NEWS12 March 2019

Public should think like hackers

Data analytics GDPR Impact 2019 News Privacy Public Sector Technology UK

UK – Everyone needs to think more like a hacker to protect themselves online, according to Carl Miller, author of new book Death of the Gods, speaking at Impact 2019.

Conf - death of the gods_crop

Miller, research director at thinktank Demos’ Centre for the Analysis of Social Media (CASM), said the public should be thinking about opsec – operational security, the process of determining whether you could be undermined by your online activities – as part of our everyday lives.

“Everyone needs to think more like hackers. Spend a Sunday doing hostile reconnaissance on yourself. It sounds so technical, but as an idea, it has to become much more of an everyday habit, like making sure our houses are secure or not walking down a dimly lit street,” said Miller.

Adopting this way of thinking is essential as power is now shifting in multiple different ways, from crime and warfare to politics and media – and cybersecurity is just one area where the law hasn’t caught up with technology.

Miller said: “The crime survey of England and Wales started asking about cybercrime in 2016, and the numbers were astonishing. It estimated that as much crime was happening through the internet than all other crimes put together. You are more likely to receive a virus than be a victim of all kinds of violent crime altogether.”

During a panel session, Miller, the session’s keynote speaker, and cybercrime and information experts discussed the implications of power shifting due to the impact of technology.

Some of the key takeaways from the session were:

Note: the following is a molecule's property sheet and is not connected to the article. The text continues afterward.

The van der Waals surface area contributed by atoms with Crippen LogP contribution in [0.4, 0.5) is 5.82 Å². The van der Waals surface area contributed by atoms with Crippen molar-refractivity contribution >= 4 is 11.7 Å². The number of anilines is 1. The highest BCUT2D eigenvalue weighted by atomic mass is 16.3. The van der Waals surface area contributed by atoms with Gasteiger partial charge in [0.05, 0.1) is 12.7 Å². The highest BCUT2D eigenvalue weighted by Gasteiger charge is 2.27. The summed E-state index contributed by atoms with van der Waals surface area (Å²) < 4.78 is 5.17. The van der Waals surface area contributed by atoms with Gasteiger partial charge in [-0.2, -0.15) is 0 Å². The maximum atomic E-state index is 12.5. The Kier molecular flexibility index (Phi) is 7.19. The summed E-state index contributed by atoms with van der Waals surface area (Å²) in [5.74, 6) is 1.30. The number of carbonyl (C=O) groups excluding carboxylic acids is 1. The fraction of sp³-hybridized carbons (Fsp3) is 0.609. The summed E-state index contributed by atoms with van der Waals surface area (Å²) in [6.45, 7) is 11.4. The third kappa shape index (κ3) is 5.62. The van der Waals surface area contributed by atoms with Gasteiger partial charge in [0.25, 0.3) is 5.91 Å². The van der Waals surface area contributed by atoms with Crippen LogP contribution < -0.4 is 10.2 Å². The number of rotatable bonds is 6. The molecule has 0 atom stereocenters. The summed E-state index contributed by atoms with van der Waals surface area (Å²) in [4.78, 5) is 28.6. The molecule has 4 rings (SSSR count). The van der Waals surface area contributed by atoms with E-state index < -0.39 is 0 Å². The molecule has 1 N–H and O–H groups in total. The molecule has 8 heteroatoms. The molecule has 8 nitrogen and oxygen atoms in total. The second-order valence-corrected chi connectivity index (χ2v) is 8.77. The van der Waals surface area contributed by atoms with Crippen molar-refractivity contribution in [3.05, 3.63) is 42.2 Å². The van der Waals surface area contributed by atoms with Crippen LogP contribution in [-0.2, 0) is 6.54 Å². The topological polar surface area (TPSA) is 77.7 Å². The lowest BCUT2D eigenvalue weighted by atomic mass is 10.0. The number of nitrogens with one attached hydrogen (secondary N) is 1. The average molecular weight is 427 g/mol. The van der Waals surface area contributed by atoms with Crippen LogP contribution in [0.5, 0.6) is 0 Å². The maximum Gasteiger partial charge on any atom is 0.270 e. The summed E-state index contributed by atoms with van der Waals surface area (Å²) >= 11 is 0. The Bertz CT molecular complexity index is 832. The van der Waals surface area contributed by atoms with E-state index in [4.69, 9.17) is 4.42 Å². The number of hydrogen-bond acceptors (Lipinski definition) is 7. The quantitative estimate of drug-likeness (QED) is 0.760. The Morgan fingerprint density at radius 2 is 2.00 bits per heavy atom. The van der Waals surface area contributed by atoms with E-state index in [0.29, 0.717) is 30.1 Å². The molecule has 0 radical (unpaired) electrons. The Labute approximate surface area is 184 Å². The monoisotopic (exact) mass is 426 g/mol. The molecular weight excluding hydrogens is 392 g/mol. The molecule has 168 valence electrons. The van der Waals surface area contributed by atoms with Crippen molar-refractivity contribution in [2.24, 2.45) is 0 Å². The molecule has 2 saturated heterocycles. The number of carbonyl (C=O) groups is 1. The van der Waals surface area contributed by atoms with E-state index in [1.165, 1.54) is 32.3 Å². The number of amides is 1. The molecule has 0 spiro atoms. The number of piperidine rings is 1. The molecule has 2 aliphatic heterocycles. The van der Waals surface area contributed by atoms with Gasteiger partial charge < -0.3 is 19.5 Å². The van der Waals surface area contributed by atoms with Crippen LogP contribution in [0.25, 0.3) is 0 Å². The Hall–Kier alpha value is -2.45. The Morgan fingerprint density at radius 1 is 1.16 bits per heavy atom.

Big problems require cross-border partnerships
In the process of researching the book, Miller accompanied police to a cybercrime raid. The only surprise about this experience, he said, was that the perpetrator was caught.

Miller said: “I don’t think it was because the police didn’t have skills – it came down to geography. Time and time again, they found the perpetrators were in one country, the victims were in another and the police cybercrime teams across countries couldn’t reach across borders to bring this to a British courtroom.”

Governments and regulators are lagging far behind…
Chris Monteiro, cybercrime researcher, compared today’s data-driven economy to fossil fuels. He said: “It’s a very quick, efficient way of kick-starting the economy, and it’s having all of these long-term effects we didn’t previously consider. The back of the system has been siphoned off for years now by crooks, destroying lives and economies in some cases. I think there’s a complete lack of awareness from governments and regulators that this is happening. The emphasis on policing – ‘We’ve caught the bad guys, it’s OK’, is completely wrong.”

Our moral value systems need to adapt to keep pace with technology, Miller added: “Tech and the power that flows through it is disappearing into the distance and all the human norms and institutions that shape our lives are simply not able to catch up. If we cannot find a way of making our moral architecture as fast flowing and rapid as our technological one, the norms we have been used to, will rapidly disappear.”

…But regulation may restrict freedom of expression
Tighter regulation means governments have the potential to take more control over expression and freedom of speech, according to Jodie Ginsberg, chief executive of the Index on Censorship. This is particularly problematic when deliberating the question of what constitutes harm, she said. “We have to be careful what we wish for – the narrative is that the internet is a pit of porn and abuse, and that conveniently allows governments to have control of what can and can’t be said. A whole swathe of speech would become outlawed [if regulators are given more power]. When we talk about something like harm, there are very few concrete definitions. It could mean harm as in someone being offended.”

People tend to fall into the trap of thinking problematic content can be easily identified, she added. “We think that regulation would only get rid of the nasty stuff, but it’s almost impossible to define it in a way without expression of opinion suddenly very easily falling under the definition of what’s harmful. That troubles me.”